One of the ways worker compensation companies can help onboard employees is by emphasizing their missions and increasing employee engagement. This is especially true when it comes to attracting and retaining young workers, a critical demographic for all industry sectors.

Millennials and Gen Z workers are among the highest flight risks — 24% and 40% respectively said they wanted to quit their jobs within two years, according to a 2022 Deloitte survey.

Young workers are more likely than older workers to seek meaning in their work. According to the Deloitte survey, 26% of millennials and 21% of Gen Zers chose their current job because they found purpose in it. For worker compensation, a new generation of values-driven employees could be a boon. After all, what greater purpose is there than to help someone recover from an accident?

“At its core, One Call gives people the care they need when they need it,” Krueger said. “We try to keep our mission front and center for everyone.”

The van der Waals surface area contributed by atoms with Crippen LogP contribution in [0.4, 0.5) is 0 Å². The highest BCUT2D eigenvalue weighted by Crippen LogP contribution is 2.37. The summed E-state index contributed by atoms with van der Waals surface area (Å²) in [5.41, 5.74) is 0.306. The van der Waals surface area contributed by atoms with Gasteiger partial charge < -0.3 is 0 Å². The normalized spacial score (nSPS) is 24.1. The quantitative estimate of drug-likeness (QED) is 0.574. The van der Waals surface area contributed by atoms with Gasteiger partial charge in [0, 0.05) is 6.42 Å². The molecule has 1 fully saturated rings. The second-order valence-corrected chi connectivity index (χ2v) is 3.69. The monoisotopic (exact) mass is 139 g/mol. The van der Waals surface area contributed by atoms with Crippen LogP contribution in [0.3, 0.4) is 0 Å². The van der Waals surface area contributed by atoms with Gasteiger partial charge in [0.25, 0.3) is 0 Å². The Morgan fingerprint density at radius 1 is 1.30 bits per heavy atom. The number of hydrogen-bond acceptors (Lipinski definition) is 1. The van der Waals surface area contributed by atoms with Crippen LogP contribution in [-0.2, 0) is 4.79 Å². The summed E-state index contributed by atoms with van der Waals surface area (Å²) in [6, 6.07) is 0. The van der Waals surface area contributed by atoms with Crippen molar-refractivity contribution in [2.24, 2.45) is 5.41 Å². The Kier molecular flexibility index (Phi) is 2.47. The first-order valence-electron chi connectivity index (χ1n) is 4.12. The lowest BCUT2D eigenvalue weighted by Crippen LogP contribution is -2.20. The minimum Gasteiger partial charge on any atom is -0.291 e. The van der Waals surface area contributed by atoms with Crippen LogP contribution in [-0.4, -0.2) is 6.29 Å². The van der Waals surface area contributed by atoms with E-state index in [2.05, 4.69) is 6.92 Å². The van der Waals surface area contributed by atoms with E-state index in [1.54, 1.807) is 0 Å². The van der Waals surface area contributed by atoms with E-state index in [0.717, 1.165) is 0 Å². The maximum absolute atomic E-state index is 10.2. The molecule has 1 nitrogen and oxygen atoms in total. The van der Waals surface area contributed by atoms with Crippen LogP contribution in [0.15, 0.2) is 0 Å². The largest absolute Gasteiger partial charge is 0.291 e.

Increasing connection opportunities — even virtually — is another way workers’ compensation companies are inspiring loyalty among their workforces. One Call uses an internal website called Connect to help remote employees stay in touch with each other and build relationships.

As for in-person events, the company has hosted 15 Connection Collectives across the country, events that allow workers to come together and socialize with one another. These events offer music, food, games and opportunities for people to chat with colleagues they may not have seen since before the pandemic.

“Our connection collectives have made people feel much more connected with the leadership team and each other now that we’re all working remotely,” Krueger said. “It’s heartwarming to see people who used to sit side by side in the office – who have known their children, spouses and partners for years – coming together and bonding after so much time.”

However, efforts to attract and retain employees based on a company’s mission or engagement opportunities will fail if companies do not attend to the needs of their employees first.

“It’s really important that we listen to our customers and our employees,” Brletich said. “We get regular feedback from them and are more proactive in how we support them.”

In a Pew Research Center survey of workers who left their jobs in 2021, many cited work-life balance issues — like difficulty juggling childcare or lack of flexibility — like contributors when asked about their reasons for quitting. Forty-five percent of respondents said a lack of flexible hours played a role and 48% said child care was a problem.